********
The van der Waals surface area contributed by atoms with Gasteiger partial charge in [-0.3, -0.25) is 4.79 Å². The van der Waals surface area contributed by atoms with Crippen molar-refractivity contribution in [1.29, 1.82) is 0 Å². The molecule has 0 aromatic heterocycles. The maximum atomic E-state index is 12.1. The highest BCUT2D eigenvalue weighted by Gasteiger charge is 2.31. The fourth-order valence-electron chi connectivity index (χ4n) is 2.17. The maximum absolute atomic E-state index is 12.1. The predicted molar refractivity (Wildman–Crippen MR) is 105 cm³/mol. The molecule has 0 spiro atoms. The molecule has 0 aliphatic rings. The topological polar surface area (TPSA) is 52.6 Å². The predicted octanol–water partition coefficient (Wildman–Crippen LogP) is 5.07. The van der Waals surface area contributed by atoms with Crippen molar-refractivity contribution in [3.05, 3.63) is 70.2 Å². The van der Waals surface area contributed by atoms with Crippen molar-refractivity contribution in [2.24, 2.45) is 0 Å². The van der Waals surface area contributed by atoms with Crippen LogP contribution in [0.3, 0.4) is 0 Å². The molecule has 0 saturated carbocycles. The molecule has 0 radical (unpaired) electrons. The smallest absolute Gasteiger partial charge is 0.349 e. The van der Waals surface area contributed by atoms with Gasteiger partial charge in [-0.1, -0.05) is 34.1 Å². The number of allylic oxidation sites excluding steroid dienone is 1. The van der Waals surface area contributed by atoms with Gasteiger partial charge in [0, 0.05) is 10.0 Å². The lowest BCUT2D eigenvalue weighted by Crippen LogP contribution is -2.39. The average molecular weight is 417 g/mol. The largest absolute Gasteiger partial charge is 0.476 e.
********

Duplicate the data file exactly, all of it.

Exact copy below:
The van der Waals surface area contributed by atoms with Gasteiger partial charge in [-0.3, -0.25) is 4.79 Å². The van der Waals surface area contributed by atoms with Crippen molar-refractivity contribution in [1.29, 1.82) is 0 Å². The molecule has 0 aromatic heterocycles. The maximum atomic E-state index is 12.1. The highest BCUT2D eigenvalue weighted by Gasteiger charge is 2.31. The fourth-order valence-electron chi connectivity index (χ4n) is 2.17. The maximum absolute atomic E-state index is 12.1. The predicted molar refractivity (Wildman–Crippen MR) is 105 cm³/mol. The molecule has 0 spiro atoms. The molecule has 0 aliphatic rings. The topological polar surface area (TPSA) is 52.6 Å². The predicted octanol–water partition coefficient (Wildman–Crippen LogP) is 5.07. The van der Waals surface area contributed by atoms with Crippen molar-refractivity contribution in [3.05, 3.63) is 70.2 Å². The van der Waals surface area contributed by atoms with Crippen molar-refractivity contribution in [2.24, 2.45) is 0 Å². The van der Waals surface area contributed by atoms with Crippen LogP contribution in [0.3, 0.4) is 0 Å². The molecule has 0 saturated carbocycles. The molecule has 0 radical (unpaired) electrons. The smallest absolute Gasteiger partial charge is 0.349 e. The van der Waals surface area contributed by atoms with Gasteiger partial charge in [-0.1, -0.05) is 34.1 Å². The number of allylic oxidation sites excluding steroid dienone is 1. The van der Waals surface area contributed by atoms with Gasteiger partial charge in [0, 0.05) is 10.0 Å². The lowest BCUT2D eigenvalue weighted by Crippen LogP contribution is -2.39. The average molecular weight is 417 g/mol. The largest absolute Gasteiger partial charge is 0.476 e.